Monts v. Adeka
MEMORANDUM (Order to follow as separate docket entry). Signed by Honorable Matthew W. Brann on 4/27/2021. (jr)
IN THE UNITED STATES DISTRICT COURT
FOR THE MIDDLE DISTRICT OF PENNSYLVANIA
CHAPLAIN ABBAS ADEKA,
APRIL 27, 2021
Plaintiff Carnie Monts, initiated this pro se civil rights action pursuant to
Bivens v. Six Unknown Named Agents of the Federal Bureau of Narcotics1 asserting
an Eighth Amendment claim of excessive force against pro se Defendant Chaplain
Abbas Adeka, who allegedly grabbed Plaintiff’s arm, spun him around, struck him
in the face, and then kicked him.2 Defendant filed an answer with a counterclaim
against Plaintiff alleging a state law claim for assault and battery alleging that
Plaintiff had assaulted him.3 Plaintiff has not filed an answer to the counterclaim,
and Defendant has not moved for a default judgment against him.
403 U.S. 388 (1971).
Doc. 1 at 4.
Doc. 16 at 2.
At the time Plaintiff filed the complaint, he was confined at the Federal
Correctional Institution at Allenwood in White Deer, Pennsylvania.4
subsequently transferred to the Federal Correctional Institution at Bennettsville in
Bennettsville, South Carolina, and he updated his address with the Court to reflect
that transfer.5 Plaintiff has not communicated with the Court since June 4, 2020, and
a review of the Federal Bureau of Prisons Inmate Locator confirms that Plaintiff is
no longer incarcerated at FCI Bennettsville and has failed to update his address of
Middle District of Pennsylvania Local Rule 83.18 provides that a pro se
litigant has an affirmative obligation to keep the Court informed of his or her address
and must immediately inform the Court if his or her address changes during the
course of the litigation. This Court’s Standing Practice Order No. 94-2, which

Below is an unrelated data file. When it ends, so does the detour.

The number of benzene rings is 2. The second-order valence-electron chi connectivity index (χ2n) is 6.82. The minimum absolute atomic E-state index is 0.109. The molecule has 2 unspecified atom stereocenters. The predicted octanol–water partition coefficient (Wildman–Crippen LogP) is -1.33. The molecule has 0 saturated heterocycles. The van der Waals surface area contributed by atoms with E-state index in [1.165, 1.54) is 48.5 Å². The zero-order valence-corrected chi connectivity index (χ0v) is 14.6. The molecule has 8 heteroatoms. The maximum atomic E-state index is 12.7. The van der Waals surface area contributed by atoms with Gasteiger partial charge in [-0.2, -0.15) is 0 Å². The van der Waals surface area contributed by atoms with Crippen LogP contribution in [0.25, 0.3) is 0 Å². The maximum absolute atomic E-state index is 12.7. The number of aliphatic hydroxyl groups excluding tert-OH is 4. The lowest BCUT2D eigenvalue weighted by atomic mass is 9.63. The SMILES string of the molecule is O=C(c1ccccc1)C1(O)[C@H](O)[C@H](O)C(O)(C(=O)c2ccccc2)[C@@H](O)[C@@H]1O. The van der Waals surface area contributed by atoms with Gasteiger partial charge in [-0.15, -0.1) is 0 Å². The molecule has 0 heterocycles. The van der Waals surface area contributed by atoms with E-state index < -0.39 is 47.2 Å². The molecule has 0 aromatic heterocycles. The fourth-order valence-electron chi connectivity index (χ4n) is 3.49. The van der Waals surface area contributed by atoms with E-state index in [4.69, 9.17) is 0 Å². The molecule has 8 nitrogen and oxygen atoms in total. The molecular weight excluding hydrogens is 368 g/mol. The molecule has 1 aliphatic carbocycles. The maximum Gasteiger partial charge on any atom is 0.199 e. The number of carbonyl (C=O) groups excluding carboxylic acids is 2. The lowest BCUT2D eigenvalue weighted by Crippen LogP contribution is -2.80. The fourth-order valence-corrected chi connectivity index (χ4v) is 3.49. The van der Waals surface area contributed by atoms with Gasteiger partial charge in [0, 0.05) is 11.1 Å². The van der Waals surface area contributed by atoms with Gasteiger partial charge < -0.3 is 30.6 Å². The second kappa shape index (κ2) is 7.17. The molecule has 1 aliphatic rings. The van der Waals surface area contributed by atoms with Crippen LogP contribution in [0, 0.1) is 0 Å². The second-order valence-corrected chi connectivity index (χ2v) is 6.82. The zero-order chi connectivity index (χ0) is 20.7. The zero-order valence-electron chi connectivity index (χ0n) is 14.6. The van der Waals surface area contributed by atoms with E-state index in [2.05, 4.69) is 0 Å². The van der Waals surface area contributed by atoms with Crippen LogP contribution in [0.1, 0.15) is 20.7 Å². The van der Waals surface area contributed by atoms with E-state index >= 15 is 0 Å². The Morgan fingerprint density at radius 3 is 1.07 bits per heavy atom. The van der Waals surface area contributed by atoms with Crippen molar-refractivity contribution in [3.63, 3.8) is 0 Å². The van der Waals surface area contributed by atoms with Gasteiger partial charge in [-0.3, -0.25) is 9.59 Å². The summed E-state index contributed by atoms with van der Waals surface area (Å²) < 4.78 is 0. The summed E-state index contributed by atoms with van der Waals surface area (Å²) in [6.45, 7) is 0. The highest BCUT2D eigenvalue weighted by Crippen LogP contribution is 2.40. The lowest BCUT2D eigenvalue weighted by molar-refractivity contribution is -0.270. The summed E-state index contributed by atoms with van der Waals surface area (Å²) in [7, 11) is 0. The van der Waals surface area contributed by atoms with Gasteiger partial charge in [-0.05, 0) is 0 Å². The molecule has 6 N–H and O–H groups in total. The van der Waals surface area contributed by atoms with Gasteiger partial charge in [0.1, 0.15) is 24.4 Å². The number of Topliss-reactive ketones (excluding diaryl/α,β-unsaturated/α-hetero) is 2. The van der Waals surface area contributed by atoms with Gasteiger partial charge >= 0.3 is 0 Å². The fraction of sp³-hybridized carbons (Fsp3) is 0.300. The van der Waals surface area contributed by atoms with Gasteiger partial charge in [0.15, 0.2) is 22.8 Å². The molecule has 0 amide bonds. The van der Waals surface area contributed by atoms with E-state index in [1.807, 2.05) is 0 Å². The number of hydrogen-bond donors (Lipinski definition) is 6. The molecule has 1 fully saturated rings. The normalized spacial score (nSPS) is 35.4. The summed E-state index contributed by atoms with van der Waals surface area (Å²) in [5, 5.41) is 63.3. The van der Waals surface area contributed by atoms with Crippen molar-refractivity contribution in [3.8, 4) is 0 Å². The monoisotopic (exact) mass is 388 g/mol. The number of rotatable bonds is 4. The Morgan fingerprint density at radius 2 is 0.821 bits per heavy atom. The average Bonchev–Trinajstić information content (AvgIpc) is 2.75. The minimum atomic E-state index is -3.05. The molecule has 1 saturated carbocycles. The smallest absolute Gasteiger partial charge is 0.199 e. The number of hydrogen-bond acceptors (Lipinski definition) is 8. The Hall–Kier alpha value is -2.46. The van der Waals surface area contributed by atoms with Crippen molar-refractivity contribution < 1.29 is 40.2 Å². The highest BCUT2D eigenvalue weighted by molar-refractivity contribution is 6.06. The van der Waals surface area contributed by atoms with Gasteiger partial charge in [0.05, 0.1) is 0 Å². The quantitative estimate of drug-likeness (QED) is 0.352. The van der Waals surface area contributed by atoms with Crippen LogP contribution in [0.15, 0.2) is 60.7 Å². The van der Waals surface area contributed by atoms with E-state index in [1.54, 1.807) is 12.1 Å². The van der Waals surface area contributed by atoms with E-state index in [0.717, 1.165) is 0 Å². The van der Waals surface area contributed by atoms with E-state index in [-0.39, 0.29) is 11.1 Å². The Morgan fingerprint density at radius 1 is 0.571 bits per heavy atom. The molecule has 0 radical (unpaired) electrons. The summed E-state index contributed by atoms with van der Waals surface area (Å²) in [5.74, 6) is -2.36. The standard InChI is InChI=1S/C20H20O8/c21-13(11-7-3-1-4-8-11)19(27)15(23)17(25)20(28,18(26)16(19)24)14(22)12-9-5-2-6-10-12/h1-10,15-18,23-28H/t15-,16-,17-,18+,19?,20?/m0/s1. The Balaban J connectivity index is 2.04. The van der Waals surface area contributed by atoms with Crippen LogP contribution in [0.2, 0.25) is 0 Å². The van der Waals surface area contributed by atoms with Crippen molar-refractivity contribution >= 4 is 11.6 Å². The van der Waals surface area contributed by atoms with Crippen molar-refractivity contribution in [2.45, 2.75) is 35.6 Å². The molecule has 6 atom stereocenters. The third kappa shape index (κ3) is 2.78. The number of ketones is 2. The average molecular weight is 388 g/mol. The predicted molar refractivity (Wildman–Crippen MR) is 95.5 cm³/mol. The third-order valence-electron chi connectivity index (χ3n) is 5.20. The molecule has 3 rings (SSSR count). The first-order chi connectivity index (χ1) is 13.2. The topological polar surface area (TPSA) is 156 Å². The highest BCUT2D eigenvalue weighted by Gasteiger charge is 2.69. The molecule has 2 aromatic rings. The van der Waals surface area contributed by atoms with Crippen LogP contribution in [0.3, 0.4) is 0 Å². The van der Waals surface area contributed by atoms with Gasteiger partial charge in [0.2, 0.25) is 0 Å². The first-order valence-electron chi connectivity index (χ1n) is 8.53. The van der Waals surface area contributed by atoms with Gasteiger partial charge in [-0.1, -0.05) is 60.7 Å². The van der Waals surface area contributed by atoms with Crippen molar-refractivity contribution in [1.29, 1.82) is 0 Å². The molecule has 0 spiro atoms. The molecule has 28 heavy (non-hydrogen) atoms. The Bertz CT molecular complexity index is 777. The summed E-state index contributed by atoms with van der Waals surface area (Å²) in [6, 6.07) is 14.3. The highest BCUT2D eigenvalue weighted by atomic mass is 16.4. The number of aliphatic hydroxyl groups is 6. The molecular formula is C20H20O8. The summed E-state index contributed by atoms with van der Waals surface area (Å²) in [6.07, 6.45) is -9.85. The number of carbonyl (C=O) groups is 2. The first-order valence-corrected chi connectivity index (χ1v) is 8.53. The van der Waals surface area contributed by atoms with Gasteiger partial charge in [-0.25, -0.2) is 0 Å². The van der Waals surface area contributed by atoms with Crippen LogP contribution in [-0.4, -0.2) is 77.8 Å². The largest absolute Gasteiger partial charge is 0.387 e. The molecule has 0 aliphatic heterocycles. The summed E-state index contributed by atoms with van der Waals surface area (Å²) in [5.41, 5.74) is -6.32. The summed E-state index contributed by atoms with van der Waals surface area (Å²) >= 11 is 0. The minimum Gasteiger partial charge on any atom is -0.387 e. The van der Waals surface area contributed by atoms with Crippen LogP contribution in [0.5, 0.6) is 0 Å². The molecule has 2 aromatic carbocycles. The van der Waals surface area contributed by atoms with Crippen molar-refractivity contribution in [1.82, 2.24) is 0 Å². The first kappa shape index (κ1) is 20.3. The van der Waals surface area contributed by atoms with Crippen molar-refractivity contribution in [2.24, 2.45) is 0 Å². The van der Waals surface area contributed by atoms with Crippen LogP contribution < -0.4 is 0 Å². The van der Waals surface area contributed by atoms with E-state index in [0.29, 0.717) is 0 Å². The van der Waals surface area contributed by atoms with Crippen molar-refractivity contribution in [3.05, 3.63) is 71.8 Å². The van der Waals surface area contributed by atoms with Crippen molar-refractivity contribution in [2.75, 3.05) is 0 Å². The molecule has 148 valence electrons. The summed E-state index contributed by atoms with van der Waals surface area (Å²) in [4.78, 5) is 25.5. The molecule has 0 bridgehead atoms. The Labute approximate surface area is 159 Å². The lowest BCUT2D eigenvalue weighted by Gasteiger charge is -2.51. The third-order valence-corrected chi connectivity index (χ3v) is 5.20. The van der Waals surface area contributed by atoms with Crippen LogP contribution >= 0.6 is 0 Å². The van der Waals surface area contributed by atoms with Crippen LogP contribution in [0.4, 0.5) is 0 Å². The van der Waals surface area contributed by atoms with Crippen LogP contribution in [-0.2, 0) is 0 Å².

applies when a plaintiff is proceeding pro se, similarly provides, in pertinent part:
A pro se plaintiff has the affirmative obligation to keep the court
informed of his or her current address. If the plaintiff changes his or
her address while the lawsuit is being litigated, the plaintiff shall
immediately inform the court of the change, in writing. If the court is
unable to communicate with the plaintiff because the plaintiff has failed
to notify the court of his or her address, the plaintiff will be deemed to
have abandoned the lawsuit.6
See Doc. 1.
See Doc. 17.
See Doc. 6.
Although Plaintiff has apparently been transferred, he has failed to provide the Court
with his current address in violation of the requirements of Local Rule 83.18 and the
Standing Practice Order.
When a plaintiff fails to prosecute a case or comply with an order of court,
dismissal of the action is appropriate.7 Plaintiff no longer resides at his address of
record, and, as noted above, he has not made any filings or otherwise communicated
with the Court since June 4, 2020.8 Plaintiff has made no effort to prosecute his
case, and this failure as well as his failure to provide his current address after he was